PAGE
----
Kate McKinnon’s Hillary Clinton low-heeled it back to Saturday Night Live last night in one of the most clever bits of the show: “The Hunt for Hil” was fashioned as a commercial for one of those In Search of-type shows on cable, with the former presidential candidate standing in for the usual Bigfoot or Chupacabra.
Says one Westchester County eyewitness, “It was blonde, about 5 feet 5, and it seemed like it wanted to be by itself, so I started running after it.” The faux-show’s two Hil-hunting hosts (Beck Bennett, Kyle Mooney) follow genre guidelines, utilizing green night-vision and tracking footprints (“A woman’s shoe, size 6, no heel – Hillary!”) before resorting to Kenan Thompson’s exotically attired psychic of
Chappaqua. Coming out of a trance, the psychic relays the otherworldly message: “She’s buying eggs at a grocery store.”
Watch “The Hunt for Hil” above.
Another digital short scored nearly as well. A faux-commercial for a large Fisher Price playset fashioned like a wishing well, “Wells for Boys” offered just the gift for the “sensitive boys” of your family. “Some kids like to play, while others just sort of wait for adulthood.”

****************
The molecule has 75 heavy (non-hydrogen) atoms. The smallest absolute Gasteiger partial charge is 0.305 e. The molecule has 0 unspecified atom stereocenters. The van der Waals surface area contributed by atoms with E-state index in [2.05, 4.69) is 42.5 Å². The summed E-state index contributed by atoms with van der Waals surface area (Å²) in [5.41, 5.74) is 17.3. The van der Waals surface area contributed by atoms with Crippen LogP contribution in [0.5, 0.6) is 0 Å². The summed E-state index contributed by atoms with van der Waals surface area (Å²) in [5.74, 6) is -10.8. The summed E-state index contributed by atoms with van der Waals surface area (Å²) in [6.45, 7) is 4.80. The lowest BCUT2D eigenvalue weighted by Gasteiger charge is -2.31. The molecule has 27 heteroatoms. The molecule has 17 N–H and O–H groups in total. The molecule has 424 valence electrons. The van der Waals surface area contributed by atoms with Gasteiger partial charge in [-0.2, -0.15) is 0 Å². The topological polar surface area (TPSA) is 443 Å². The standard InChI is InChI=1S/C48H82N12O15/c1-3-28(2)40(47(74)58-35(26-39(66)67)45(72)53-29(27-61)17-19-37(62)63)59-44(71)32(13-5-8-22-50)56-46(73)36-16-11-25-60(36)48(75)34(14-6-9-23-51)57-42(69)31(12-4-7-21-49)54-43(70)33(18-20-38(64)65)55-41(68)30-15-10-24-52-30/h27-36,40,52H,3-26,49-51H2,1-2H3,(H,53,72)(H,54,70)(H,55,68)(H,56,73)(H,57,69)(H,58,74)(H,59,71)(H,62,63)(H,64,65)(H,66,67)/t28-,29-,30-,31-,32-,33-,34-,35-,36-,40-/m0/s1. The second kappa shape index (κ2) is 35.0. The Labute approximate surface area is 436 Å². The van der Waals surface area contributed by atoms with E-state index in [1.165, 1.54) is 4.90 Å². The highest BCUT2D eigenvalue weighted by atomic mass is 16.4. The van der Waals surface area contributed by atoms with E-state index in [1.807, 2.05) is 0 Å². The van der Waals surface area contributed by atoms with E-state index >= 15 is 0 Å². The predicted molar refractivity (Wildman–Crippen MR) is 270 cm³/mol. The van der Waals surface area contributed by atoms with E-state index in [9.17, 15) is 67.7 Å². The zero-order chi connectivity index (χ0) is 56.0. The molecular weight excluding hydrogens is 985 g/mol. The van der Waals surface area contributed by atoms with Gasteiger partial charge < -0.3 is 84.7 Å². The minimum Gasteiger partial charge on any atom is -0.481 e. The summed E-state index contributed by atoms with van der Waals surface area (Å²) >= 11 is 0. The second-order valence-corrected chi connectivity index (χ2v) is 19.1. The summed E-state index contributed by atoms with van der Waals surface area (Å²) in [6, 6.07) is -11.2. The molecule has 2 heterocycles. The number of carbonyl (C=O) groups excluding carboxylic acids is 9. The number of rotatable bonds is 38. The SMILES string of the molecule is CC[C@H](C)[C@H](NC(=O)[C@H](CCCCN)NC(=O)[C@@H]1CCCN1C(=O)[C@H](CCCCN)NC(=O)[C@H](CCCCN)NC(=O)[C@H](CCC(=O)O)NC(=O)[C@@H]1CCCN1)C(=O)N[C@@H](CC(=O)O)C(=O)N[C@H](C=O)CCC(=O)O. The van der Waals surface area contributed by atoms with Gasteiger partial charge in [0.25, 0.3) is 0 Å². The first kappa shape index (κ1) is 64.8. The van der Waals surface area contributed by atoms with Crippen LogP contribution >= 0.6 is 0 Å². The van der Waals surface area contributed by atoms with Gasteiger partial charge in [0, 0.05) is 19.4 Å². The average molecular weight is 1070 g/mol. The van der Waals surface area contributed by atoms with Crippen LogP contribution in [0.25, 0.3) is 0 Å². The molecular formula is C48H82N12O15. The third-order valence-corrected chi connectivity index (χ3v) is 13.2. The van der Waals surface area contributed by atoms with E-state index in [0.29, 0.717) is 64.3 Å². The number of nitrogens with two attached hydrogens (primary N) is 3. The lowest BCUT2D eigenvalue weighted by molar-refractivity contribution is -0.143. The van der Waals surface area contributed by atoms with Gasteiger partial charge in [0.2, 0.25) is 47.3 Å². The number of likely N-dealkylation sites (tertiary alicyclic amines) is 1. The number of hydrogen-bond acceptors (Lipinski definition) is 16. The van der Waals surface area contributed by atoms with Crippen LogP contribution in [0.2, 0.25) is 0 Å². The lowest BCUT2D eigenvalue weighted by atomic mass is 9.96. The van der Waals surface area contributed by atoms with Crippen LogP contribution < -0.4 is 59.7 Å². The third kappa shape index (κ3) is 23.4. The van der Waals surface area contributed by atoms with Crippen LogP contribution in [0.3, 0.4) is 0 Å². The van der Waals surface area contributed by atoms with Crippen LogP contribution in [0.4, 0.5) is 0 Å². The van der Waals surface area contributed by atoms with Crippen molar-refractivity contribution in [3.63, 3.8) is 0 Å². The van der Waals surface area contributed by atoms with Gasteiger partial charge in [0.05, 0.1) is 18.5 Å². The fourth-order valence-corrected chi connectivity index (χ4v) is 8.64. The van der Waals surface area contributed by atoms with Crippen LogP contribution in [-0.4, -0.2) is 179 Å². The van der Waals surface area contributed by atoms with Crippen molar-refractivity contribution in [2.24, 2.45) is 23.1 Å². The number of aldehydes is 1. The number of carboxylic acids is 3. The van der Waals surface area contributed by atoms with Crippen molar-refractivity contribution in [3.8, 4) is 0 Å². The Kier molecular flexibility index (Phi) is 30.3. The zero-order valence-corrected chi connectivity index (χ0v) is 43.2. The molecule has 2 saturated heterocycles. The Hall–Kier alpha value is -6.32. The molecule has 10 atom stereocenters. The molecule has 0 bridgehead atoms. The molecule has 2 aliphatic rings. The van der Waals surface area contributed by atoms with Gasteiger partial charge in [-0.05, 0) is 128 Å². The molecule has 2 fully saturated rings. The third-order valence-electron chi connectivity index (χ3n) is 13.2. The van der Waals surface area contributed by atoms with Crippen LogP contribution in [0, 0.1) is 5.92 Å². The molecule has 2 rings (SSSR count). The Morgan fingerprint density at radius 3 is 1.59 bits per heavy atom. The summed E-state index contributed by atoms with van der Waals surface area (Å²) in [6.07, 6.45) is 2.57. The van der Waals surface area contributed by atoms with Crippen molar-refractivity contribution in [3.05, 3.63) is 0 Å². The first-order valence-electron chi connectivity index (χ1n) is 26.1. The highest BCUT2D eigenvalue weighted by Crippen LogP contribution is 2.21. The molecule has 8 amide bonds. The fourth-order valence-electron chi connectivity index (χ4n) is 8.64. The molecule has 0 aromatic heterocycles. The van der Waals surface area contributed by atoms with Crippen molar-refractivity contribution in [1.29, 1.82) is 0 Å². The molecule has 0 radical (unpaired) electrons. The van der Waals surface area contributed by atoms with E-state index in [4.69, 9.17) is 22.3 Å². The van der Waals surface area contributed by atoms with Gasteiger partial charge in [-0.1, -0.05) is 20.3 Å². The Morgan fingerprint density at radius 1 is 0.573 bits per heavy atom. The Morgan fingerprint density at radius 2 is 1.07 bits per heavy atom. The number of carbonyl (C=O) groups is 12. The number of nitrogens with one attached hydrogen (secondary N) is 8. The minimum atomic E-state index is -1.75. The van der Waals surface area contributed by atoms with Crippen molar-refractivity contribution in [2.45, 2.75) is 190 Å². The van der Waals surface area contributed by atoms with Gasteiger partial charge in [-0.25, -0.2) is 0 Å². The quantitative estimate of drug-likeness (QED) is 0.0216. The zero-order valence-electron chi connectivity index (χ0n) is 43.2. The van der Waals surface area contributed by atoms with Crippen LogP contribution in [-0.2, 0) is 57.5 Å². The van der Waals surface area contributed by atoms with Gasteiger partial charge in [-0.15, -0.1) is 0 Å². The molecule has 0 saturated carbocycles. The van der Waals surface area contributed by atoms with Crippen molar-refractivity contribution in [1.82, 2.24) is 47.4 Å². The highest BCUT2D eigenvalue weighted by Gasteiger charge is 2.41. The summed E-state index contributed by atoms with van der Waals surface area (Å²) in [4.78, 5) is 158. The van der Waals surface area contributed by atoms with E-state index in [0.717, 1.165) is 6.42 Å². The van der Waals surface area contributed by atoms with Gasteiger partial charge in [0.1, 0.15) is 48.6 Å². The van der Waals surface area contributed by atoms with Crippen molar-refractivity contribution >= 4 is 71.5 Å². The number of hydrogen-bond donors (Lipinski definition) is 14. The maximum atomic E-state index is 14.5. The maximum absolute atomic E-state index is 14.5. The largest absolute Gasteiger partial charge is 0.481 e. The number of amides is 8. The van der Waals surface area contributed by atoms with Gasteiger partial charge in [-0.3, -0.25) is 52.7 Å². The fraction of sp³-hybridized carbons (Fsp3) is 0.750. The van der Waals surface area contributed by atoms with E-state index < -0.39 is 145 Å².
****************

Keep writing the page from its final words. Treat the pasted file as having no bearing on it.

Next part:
Also available: A big, plastic Juliet-style balcony window, “for when they’re ready to announce something.” Silly and kinda sweet. Take a look:
A third short, the musical “The Christmas Candle,” had some fun with the holiday tradition of re-gifting unwanted presents, in this case “the candle we all get and give away.”
Praising that cheap, unwanted and unlit candle you got last Christmas, the women of SNL, headed by this week’s host Emma Stone, sang praises to the true “savior” of Christmas. “A lot of people think two gifts are better than one, but that just makes each gift seem smaller and dumb,” they sang.
Then there was “High School Theatre Show,” a recurring bit that SNL seems to think is much funnier than I do. Or perhaps the cast just relishes the chance to rap and unleash their inner geeks. In any case, the one-joke gag has a bunch of high school drama students (a game Stone joined usuals Aidy Bryant, Kyle Mooney, Beck Bennett, Kate McKinnon and Mikey Day) whose performance art raps tackle all the world’s weightiest worries.
“I didn’t want AIDS,” Bryant’s overly empowered adolescent thespian tells the gathered (and mortified) audience of moms and dad. “My AIDS made me feel ‘less-than.’ I wish everyone in the world had AIDS because frankly AIDS rocks!”
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